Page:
By Julian Singer
The water in abandoned coal mines has received increasing interest as a source of residential and commercial heating. There are certainly many such mines in the UK and most of them will contain significant volumes of tepid water, but how much useful heat can be delivered?
Two projects at Gateshead and Seaham, in the North East, are well advanced. Using existing installations, they will tap water in the mines whose temperature lies in the range of 17o to 20oC. This in itself is not hot enough to heat buildings, let alone provide hot water for baths or showers, but is a very good input to a heat pump. Heat pumps normally get heat from the air (air-source) or by putting pipes into the ground (ground-source).
Both have limitations. Large volumes of air can be blown over the air-source heat exchanger, but the amount of heat per unit volume of air is small, particularly on a winter’s day. There is more heat in the ground, but to increase the amount removed means increasing the amount of piping, to the point that it becomes financially unacceptable.
Mine water, on the other hand, exists in large volumes in existing mine workings from which it can be withdrawn extremely rapidly, enough to support a very large heat pump or many small ones. Once used the water will normally be returned to another part of the mine where the earth will be slowly heat it up again. This cycle takes advantage of the work of earlier generations of coal miners who have created the underground caverns to store the water and the shafts to bring it to surface.
Given the number of old coal mines under the UK, one might hope that mine water would offer a major improvement to the decarbonisation of heating. The problem is that heat cannot be transported easily or cheaply. Unless the pipes are expensively insulated the further the water has to be transported the sooner it will reach the ambient temperature, at which point there is no advantage to using it rather than lake water.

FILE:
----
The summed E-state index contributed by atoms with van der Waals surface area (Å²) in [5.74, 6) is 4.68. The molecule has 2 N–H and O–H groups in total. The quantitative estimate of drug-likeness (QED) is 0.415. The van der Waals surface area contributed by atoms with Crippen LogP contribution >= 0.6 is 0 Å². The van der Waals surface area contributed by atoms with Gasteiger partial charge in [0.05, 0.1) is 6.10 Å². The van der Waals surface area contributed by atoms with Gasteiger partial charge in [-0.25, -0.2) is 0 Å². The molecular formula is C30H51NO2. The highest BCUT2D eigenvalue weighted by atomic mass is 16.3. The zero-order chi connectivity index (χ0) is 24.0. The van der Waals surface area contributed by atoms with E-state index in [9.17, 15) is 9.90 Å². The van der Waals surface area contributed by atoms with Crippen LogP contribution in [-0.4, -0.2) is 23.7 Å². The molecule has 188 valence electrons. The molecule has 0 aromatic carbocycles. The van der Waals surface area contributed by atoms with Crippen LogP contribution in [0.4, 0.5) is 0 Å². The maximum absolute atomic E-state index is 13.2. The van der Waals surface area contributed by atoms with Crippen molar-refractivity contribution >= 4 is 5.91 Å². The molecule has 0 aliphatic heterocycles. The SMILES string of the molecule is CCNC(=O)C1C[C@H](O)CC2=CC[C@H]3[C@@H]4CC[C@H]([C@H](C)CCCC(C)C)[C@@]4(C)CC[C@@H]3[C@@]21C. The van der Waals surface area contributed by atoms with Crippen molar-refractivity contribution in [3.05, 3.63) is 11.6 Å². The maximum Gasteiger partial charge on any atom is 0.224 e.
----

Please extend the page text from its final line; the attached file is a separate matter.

Although mine water could be piped to a heat pump in each residence, it will almost certainly be more cost-effective to have a district heating scheme with a big central heat pump feeding hot water to buildings. In either case a large amount of insulated piping must be installed both inside and outside buildings. This can be done easily for new developments but is very difficult in existing ones. (Interestingly, many blocks of flats built in, say, the thirties had internal piping from a central oil or coal-fired boiler, but they were abandoned with the advent of gas. Alas, they are unlikely to be still serviceable.)
Thus, the use of mine water will be limited to new developments near old mines. The Gateshead project will provide hot water for an existing district heating scheme, while the Seaham project is intended to support a new development (South Seaham Garden Village) with 1500 houses, school and other communal buildings. The mine is expected to deliver 150 litres per second of water at 19/20oC which two large heat pumps will boost to 60/65oC. The timing on both projects is unclear.
More generally the British Geological Survey (BGS) has done considerable work examining mine water across the UK in terms of the temperature and depth of the water, its expected productivity and possible restrictions. The result is a map of shallow geothermal energy.
Strictly speaking geothermal energy is energy derived from the earth’s core, but near the surface the temperature of the ground is controlled by the sun. There is of course no absolute dividing line between the two, but when counting energy reserves the UK considers the heat from 500m downwards to be deep geothermal energy. That above 200m is normally referred to as ground-source energy or shallow geothermal energy.
Whatever the terminology, mine water can be a valuable adjunct to heat pumps in many parts of the UK, but one that is largely limited to new developments close to old mines.